Well I found a copy of it under our Christmas tree, it is now 10pm on boxing day and I have read over 1/2 of it. But I have managed to fit in a trip to Wanganui to watch the annual cemetery circuit races, where I had the pleasure of chatting to Tim Hanna, Croz and John Woodley during the course of my day. Overall a very good day had.

#29 picblanc

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Posted 26 December 2010 - 10:35

Well I found a copy of it under our Christmas tree, it is now 10pm on boxing day and I have read over 1/2 of it. But I have managed to fit in a trip to Wanganui to watch the annual cemetery circuit races, where I had the pleasure of chatting to Tim Hanna, Croz and John Woodley during the course of my day. Overall a very good day had.


Sounds a great day!!

#30 robinmck

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Posted 28 December 2010 - 02:38

Further to this subject, well the Kim anyway rather than the book, I just came across this online video, it's a NZ TV3 broadcast, but I found it on a German website.It shows a brief history and a few racing scenes, including the last moments of his last ride..
http://www.gaskrank....wcombe-1678.htm


#31 Patrick Fletcher

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Posted 30 December 2010 - 11:25

http://www.stuff.co....ic-in-spotlight

#32 Patrick Fletcher

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Posted 30 December 2010 - 11:31

Nice new tower!
http://www.stuff.co....w-control-tower

#33 twotempi

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Posted 03 January 2011 - 05:22

This book is a great read - Tim H where did you get all that info from - your research is impeccable & incredible !!!!


But ...... and please this is NO reflection on the book which is absolutely excellent -


I got increasing angry with the totally callous and cynical way the riders were treated.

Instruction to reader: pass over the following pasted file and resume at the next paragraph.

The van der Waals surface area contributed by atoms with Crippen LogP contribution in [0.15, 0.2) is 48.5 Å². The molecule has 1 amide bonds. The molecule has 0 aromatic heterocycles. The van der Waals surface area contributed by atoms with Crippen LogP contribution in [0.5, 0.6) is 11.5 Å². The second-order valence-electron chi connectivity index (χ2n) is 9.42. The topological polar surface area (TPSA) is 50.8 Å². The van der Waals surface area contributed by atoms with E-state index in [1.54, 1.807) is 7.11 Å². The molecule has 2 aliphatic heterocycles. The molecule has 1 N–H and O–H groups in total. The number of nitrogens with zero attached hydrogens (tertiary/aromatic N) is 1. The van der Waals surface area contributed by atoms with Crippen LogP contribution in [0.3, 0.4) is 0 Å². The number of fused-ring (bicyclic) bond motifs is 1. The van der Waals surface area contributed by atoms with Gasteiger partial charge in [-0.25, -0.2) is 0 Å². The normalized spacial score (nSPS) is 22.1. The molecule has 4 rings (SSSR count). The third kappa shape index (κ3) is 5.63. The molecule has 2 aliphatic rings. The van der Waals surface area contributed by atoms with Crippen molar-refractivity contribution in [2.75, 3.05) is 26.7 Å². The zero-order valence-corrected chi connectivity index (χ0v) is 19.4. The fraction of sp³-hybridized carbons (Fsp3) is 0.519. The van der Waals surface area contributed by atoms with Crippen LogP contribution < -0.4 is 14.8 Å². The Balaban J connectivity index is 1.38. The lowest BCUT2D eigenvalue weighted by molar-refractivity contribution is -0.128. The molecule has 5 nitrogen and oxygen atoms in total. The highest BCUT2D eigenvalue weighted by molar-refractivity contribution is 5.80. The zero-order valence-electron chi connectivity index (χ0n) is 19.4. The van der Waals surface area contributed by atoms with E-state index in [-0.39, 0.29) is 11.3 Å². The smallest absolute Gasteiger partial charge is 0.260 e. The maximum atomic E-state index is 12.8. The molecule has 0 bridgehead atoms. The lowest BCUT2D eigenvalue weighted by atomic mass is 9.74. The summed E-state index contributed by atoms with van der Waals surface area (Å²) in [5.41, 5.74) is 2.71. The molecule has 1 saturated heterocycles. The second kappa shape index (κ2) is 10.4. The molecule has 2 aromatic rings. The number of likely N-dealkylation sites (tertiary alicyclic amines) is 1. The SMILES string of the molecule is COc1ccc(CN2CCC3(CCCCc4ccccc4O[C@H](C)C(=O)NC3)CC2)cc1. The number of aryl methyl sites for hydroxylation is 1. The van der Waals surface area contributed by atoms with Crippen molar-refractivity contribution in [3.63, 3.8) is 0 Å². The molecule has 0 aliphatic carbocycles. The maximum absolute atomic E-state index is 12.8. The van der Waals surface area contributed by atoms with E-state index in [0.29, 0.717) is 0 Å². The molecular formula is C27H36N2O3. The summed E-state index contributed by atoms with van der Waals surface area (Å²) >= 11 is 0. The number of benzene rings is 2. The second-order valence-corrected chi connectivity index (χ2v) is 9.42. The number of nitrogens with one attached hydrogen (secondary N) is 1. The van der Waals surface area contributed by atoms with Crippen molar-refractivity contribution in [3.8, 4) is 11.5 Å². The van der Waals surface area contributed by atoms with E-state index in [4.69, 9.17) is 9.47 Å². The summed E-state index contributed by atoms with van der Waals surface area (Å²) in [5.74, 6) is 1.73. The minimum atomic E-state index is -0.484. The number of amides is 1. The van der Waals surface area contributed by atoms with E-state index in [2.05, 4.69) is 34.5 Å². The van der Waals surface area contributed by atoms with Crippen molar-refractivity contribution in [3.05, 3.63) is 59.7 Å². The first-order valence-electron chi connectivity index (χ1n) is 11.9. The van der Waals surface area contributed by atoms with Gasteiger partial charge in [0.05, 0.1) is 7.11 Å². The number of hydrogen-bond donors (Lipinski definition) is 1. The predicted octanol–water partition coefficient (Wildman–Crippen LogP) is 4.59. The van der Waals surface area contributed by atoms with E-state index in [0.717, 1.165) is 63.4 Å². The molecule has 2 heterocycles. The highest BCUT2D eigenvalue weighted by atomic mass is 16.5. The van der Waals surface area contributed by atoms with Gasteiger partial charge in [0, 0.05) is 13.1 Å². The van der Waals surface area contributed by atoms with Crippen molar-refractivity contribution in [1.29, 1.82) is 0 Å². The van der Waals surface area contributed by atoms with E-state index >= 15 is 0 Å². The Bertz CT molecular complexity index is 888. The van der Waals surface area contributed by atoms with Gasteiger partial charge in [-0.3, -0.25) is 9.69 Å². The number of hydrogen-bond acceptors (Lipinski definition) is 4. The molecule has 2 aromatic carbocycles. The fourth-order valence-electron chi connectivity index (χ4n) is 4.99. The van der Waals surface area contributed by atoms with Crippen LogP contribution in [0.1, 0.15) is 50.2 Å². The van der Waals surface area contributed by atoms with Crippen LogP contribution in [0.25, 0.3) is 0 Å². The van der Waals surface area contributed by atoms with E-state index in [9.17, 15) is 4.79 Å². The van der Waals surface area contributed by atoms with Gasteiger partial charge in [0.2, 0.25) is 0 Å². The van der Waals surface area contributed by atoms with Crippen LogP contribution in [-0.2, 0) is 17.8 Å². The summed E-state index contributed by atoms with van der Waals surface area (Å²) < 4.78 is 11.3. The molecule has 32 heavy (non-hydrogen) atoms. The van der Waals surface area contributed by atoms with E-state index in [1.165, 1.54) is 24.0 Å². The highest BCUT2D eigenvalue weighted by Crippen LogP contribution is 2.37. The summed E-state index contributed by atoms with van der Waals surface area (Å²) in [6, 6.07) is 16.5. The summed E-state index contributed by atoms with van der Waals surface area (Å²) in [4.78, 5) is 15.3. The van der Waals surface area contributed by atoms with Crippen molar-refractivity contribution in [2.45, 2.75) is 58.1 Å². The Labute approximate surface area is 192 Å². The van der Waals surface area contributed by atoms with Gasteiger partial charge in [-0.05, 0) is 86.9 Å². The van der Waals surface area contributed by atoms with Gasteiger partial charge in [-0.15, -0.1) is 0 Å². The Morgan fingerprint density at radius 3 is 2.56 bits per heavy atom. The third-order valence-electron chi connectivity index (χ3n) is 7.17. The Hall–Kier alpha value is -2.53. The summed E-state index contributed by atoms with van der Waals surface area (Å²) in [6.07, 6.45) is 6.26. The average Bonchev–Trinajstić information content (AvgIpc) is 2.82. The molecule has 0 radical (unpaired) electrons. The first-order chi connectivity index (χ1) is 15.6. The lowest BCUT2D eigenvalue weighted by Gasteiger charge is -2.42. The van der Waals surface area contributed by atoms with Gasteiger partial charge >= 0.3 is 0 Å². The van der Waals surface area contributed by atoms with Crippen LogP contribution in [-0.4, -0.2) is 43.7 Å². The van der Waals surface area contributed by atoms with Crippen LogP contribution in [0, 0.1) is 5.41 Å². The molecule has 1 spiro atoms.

Was it really that bad ..... or was it even worse.

What an total waste of riders health and lives.

Mr Vernon Cooper ( and others ) would have been charged with culpable manslaughter these days. Why weren't they charged back then !!! ..... assuming the facts in the book are correct, and I understand that they are.

Edited by twotempi, 03 January 2011 - 05:24.


#34 Redneb

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Posted 14 January 2011 - 08:03

I've just finished "Kim, the Kiwi on the Konig." I had high expectations for the book and it did not disappoint, with the depth of research and quality of writing exceptional, once again.

It's a highly detailed study of Kim Newcombe, who was clearly an exceptional talent - the sort of bloke who jumps on water skis and slaloms perfectly the first time, then kicks off one and solos minutes later. Same on a speedway bike - leaps aboard and blows everyone away from day one.

Trained by the W. White workshop Kim undertook to make a racing motorcycle out of the Konig flat four hyrdroplane engine. It was a long, hard, difficult and dangerous few years for Kim who battled unreliability, evil track facilities and his wife's own demons to take on the best in the "Continental Circus."